Book review: Lords of the North by Bernard Cornwell

Lords of the North (The Saxon Stories, #3)Lords of the North by Bernard Cornwell
My rating: 4 of 5 stars

This is the 3rd book in the Saxon series (I know–I am way behind), and this one is my favorite so far. (Which is not to say that I disliked the other ones.) But by book #3, Uhtred’s personality is well-established as one where he knows perfectly well what he should do but often ignores it in favor of what he wants to do. (Trust me, so far there is no moral lesson to be derived from Uhtred’s behavior.) He continues to be snarky and sarcastic and irreverent, and I love him.
This book also deals very little with Alfred. Alfred the Great is one of my favorite characters in history and so I’m not always thrilled with the treatment he gets in this series (suffice it to say that Uhtred is not a fan). That being said, I like the fact that the author is willing to go against the commonly held conceptions about Alfred even as I cling to my illusions.
As always, the book is quintessential Cornwell. It is gritty and violent and gory, with no attempt to prettify the historical context. You can almost hear the grunts and screams of the men in battle and feel their swords slice into flesh.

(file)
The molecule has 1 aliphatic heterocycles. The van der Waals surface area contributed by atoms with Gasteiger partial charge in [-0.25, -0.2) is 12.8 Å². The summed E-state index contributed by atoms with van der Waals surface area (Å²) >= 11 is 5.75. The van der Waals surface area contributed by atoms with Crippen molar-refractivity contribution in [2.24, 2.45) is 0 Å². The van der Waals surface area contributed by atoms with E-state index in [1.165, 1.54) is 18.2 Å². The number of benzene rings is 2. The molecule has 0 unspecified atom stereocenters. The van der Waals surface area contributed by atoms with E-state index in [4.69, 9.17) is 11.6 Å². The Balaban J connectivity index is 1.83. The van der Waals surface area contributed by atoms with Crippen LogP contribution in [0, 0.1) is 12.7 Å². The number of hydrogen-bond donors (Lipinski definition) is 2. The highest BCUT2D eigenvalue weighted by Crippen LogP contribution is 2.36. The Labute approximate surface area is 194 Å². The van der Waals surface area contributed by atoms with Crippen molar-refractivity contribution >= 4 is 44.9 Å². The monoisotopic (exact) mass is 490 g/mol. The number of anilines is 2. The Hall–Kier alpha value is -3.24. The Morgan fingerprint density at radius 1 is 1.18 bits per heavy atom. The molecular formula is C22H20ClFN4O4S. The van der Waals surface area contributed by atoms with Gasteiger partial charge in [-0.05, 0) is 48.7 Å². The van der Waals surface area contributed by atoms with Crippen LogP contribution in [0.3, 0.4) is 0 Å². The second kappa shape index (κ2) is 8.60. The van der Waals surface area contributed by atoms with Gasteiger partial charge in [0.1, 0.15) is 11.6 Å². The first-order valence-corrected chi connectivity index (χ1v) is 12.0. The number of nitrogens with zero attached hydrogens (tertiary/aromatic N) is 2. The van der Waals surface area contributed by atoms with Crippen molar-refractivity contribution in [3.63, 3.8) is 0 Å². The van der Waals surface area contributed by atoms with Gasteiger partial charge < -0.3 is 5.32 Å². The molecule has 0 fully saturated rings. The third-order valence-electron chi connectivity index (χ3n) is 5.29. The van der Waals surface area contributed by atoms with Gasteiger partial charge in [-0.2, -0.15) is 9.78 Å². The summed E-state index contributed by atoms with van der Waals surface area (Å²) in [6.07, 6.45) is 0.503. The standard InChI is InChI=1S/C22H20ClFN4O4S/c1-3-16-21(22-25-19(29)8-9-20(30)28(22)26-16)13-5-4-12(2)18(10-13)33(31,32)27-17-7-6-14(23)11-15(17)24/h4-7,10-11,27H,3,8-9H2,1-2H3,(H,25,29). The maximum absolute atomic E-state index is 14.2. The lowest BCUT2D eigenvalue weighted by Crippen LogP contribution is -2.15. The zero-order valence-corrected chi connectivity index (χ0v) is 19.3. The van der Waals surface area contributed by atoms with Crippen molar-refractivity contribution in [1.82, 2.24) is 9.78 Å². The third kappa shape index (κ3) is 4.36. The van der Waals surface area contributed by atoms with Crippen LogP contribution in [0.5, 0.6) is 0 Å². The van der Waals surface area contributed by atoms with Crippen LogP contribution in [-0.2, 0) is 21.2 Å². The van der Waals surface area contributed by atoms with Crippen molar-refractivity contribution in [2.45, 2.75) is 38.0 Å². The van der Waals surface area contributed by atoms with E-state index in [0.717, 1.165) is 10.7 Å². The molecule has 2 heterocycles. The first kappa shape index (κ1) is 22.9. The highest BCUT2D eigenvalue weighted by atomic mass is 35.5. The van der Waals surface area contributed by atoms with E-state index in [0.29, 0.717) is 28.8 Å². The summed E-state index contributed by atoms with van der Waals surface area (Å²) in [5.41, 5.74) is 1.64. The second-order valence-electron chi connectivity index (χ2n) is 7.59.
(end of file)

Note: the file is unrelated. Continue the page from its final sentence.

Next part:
If you haven’t read this series, I highly recommend you do so (but do it in order). I very much look forward to reading the next installment!

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Book review: The Pale Horseman by Bernard Cornwell

The Pale Horseman (The Saxon Stories, #2)The Pale Horseman by Bernard Cornwell

My rating: 4 of 5 stars

In “The Pale Horseman,” we follow the continuing adventures of Uhtred, a snarky Saxon-raised-as-a-Dane-who-is-now-a-reluctant-subject-of-King-Alfred. (Emphasis on the “snarky” part.) Alfred has been caught by surprise by the Danes and has fled to the swamps where he plots his comeback. Uhtred is caught between his desire to regain his lost land, his family loyalty to the Danes, and his oath of loyalty to Alfred.
I do love Bernard Cornwell’s description of battle scenes–they are gritty, gory, and vivid. I also delight in his depiction of Alfred, whom Uhtred clearly dislikes and distrusts. (My favorite description of Alfred in this book is when Uhtred says, “Once we returned to the swamp, Alfred did what he does best–write letters.”)
I agree with some of the reviewers that female characters are not the author’s strong point (a common failing in male authors). But since the book is written in first person by Uhtred, the weakness does not significantly affect the book or the story. Uhtred’s flaws make him all the more appealing as a character, and the events covered in the book are well-paced and well-written.
I am definitely looking forward to the next book in the series!

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